Movie: Religulous

Starting with the title Religulous ridiculous combined with religious ­ outspoken comedian Bill Maher makes his stance clear. In this comedy-documentary, Maher travels to Jerusalem, the Vatican, the Netherlands and London and around the US, asking people about their beliefs while pulling no punches. He is upfront about seeing many religious beliefs and stories ­ such as the temptation in the Garden of Eden and virgin birth ­ as laughable.

Maher makes it equally clear that he is uncomfortable with the increasing convergence between religion and politics. Don't expect to see Christians raising money for disaster relief in Religulous. All types of religion are a source of comedy, starting with Maher's own Catholic-Jewish background. Among those interviewed are evangelical Christians, former Mormons, a cult leader who believes he is the second coming and the leader of a cannabis religion in Amsterdam.

Religulous is directed by Larry Charles, who directed Borat, about a Kazakhstan reporter who makes Americans look simple-minded by letting them speak for themselves. In Religulous, Maher takes on the Borat role, letting people talk about their faith then jumping in where their arguments fall down. The occasional appearance of the camera crew helps maintain a documentary feel.

Footage from Charlton Heston epics and Monty Python films, newsreels and Maher's comedy shows between interviews adds to the quickfire feel of the film and provides some lightness ­ or show the consequences of extreme views. Subtitles poke fun, sometimes to make a point or make fun of an interviewee, and sometimes just to get a laugh. And Maher finds no lack of comedy material as he travels around the US, from a pop-star-turned-preacher who insists the Bible supports striving for wealth ­ "Jesus dressed very well," he insists ­ to the creationist museum, where animatronic dinosaurs munch vegetation alongside animatronic humans, and a triceratops dinosaur is saddled up ready for a ride.

At the Holy Land Theme Park in Florida, Maher surreally debates with a performer who plays Jesus, who looks precisely like Jesus in a child's picture book. At a gory crucifixion show, one visitor looks tearful while another get close up for a photograph. While theme parks and religious retail provide an easy laugh, Maher is uneasy at the closeness between religion and politics, and the equating of Christianity, an international religion, with patriotism. It is unsettling to watch former US president George Bush saying "I believe that God wants everybody to be free ­ that's what I believe ­ and that's one part of my foreign policy." Maher challenges Mark Pryor, a Democrat senator, that his beliefs are absurd: "You're a senator ­ it worries me that people who are running my country believe in a talking snake." Pryor then says that "you don't have to pass an IQ test to be in the senate", then looks mortified as he realises what he has just admitted.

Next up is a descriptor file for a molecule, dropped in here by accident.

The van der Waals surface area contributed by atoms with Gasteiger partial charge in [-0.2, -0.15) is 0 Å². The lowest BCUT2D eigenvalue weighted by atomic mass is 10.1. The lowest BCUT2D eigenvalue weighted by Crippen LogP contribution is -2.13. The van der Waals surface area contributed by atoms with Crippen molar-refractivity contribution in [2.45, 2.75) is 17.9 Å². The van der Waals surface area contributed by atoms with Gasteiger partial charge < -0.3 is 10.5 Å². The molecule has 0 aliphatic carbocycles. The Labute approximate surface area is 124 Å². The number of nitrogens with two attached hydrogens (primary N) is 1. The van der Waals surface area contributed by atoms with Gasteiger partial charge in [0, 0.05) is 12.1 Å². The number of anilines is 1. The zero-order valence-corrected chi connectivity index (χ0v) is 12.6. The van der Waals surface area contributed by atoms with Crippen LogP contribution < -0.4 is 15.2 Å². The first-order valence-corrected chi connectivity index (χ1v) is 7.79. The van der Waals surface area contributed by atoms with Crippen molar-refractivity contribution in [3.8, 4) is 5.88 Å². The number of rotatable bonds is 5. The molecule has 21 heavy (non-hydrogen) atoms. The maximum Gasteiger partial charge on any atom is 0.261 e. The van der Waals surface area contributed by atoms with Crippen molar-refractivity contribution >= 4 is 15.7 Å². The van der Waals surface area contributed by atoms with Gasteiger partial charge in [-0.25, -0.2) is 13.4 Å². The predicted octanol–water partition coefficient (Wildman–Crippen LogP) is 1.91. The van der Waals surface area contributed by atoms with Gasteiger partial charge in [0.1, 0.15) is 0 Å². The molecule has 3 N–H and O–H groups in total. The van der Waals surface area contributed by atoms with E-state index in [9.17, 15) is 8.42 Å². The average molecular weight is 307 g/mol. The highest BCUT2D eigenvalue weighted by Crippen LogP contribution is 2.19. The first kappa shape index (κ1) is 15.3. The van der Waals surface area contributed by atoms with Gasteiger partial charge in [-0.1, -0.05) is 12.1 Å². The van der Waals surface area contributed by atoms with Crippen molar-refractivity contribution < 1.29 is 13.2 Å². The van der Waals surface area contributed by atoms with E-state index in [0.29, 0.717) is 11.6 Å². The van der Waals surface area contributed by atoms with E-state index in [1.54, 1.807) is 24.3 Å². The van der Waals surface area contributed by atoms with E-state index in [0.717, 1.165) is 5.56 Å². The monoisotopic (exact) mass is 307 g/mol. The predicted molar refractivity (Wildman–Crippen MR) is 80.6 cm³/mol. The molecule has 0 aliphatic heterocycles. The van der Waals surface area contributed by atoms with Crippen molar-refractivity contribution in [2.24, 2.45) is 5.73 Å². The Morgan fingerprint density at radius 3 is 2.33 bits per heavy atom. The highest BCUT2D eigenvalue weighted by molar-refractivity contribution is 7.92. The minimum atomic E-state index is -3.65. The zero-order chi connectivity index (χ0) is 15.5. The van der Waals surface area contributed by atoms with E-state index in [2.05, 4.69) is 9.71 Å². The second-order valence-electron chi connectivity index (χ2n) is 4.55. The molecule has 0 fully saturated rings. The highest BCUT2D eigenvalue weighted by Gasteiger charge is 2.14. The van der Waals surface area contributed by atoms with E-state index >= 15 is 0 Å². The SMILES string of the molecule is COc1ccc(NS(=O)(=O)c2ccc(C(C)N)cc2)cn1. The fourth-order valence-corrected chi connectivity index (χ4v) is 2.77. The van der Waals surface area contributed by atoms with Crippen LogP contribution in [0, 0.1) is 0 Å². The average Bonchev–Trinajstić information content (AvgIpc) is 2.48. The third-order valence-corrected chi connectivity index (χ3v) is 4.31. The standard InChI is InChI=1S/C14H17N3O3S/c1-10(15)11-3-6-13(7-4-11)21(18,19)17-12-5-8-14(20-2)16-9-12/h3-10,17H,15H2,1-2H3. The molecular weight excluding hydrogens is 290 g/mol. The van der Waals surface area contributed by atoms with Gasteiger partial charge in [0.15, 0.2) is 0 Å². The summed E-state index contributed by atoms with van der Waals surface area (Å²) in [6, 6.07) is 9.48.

More reasonable views of religion come from people such as Francis Collins, head of the human genome project, who sees no conflict in being a Christian and a scientist. Father George Coyne of the Vatican Observatory cheerily points out that the observatory is not run "just so we can get out there are baptise the extra-terrestrials before the Mormons get them". Modern science came long after the Bible was written, he says. "How could there be science in the scriptures?" he asks. "The scriptures are not teaching science."

After being thrown out of the Vatican, Maher talks to Father Reginald Foster. The senior Vatican scholar and principal Latinist for the Pope denies being a maverick while saying the Bible contains "nice stories" and that Jesus would more likely live in a suburb of Rome than the opulent St Peter's. Maher is blunt is all his questioning ­ while Muslims tell him that their religion is peaceful, he does not shy away from questioning about violence within their religious works or their right of free speech not applying to Salman Rushdie.

While many may find Religulous's blatantly anti-religion position offensive, it shows all too plainly why some people do find religion absurd or are hostile to it. Unfortunately, members of the religious right are more likely to bepicketing cinemas than admitting that religion can have a very dark side ­ or realising just how bizarre their views can appear. Religulous, certificate 15. is released on 3 April 2009

By Christy Lawrance

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